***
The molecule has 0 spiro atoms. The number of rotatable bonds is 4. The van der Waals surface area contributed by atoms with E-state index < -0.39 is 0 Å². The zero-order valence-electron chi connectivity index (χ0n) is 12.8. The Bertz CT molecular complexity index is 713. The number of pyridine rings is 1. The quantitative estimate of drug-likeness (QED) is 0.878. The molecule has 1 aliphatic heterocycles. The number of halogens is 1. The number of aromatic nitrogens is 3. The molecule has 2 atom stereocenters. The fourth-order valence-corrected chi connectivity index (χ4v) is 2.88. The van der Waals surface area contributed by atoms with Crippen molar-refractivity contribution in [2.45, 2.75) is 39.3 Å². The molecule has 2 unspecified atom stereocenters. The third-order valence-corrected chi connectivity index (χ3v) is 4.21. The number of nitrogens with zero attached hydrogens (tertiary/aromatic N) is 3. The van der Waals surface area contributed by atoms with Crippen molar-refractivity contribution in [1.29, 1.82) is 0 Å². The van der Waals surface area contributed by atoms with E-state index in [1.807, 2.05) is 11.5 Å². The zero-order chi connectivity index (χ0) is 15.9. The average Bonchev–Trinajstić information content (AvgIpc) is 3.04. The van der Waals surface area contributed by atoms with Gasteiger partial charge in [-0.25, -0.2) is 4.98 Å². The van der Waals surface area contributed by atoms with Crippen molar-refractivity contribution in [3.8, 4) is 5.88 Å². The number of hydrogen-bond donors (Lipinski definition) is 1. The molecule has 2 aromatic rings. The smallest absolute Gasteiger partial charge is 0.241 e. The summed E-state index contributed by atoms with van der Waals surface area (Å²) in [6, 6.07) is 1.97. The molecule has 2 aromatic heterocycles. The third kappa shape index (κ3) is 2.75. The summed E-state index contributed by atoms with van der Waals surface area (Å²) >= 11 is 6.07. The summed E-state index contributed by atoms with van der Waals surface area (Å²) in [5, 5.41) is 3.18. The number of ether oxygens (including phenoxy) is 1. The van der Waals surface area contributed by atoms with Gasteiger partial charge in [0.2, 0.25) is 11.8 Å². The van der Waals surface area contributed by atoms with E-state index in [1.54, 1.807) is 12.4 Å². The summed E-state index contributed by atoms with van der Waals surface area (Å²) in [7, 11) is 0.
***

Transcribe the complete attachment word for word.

The molecule has 0 spiro atoms. The number of rotatable bonds is 4. The van der Waals surface area contributed by atoms with E-state index < -0.39 is 0 Å². The zero-order valence-electron chi connectivity index (χ0n) is 12.8. The Bertz CT molecular complexity index is 713. The number of pyridine rings is 1. The quantitative estimate of drug-likeness (QED) is 0.878. The molecule has 1 aliphatic heterocycles. The number of halogens is 1. The number of aromatic nitrogens is 3. The molecule has 2 atom stereocenters. The fourth-order valence-corrected chi connectivity index (χ4v) is 2.88. The van der Waals surface area contributed by atoms with Crippen molar-refractivity contribution in [2.45, 2.75) is 39.3 Å². The molecule has 2 unspecified atom stereocenters. The third-order valence-corrected chi connectivity index (χ3v) is 4.21. The number of nitrogens with zero attached hydrogens (tertiary/aromatic N) is 3. The van der Waals surface area contributed by atoms with Crippen molar-refractivity contribution in [1.29, 1.82) is 0 Å². The van der Waals surface area contributed by atoms with E-state index in [1.807, 2.05) is 11.5 Å². The zero-order chi connectivity index (χ0) is 15.9. The average Bonchev–Trinajstić information content (AvgIpc) is 3.04. The van der Waals surface area contributed by atoms with Gasteiger partial charge in [-0.25, -0.2) is 4.98 Å². The van der Waals surface area contributed by atoms with Crippen molar-refractivity contribution in [3.8, 4) is 5.88 Å². The number of hydrogen-bond donors (Lipinski definition) is 1. The molecule has 2 aromatic rings. The smallest absolute Gasteiger partial charge is 0.241 e. The summed E-state index contributed by atoms with van der Waals surface area (Å²) in [6, 6.07) is 1.97. The molecule has 2 aromatic heterocycles. The third kappa shape index (κ3) is 2.75. The summed E-state index contributed by atoms with van der Waals surface area (Å²) >= 11 is 6.07. The summed E-state index contributed by atoms with van der Waals surface area (Å²) in [5, 5.41) is 3.18. The number of ether oxygens (including phenoxy) is 1. The van der Waals surface area contributed by atoms with Gasteiger partial charge in [0.2, 0.25) is 11.8 Å². The van der Waals surface area contributed by atoms with E-state index in [1.54, 1.807) is 12.4 Å². The summed E-state index contributed by atoms with van der Waals surface area (Å²) in [7, 11) is 0.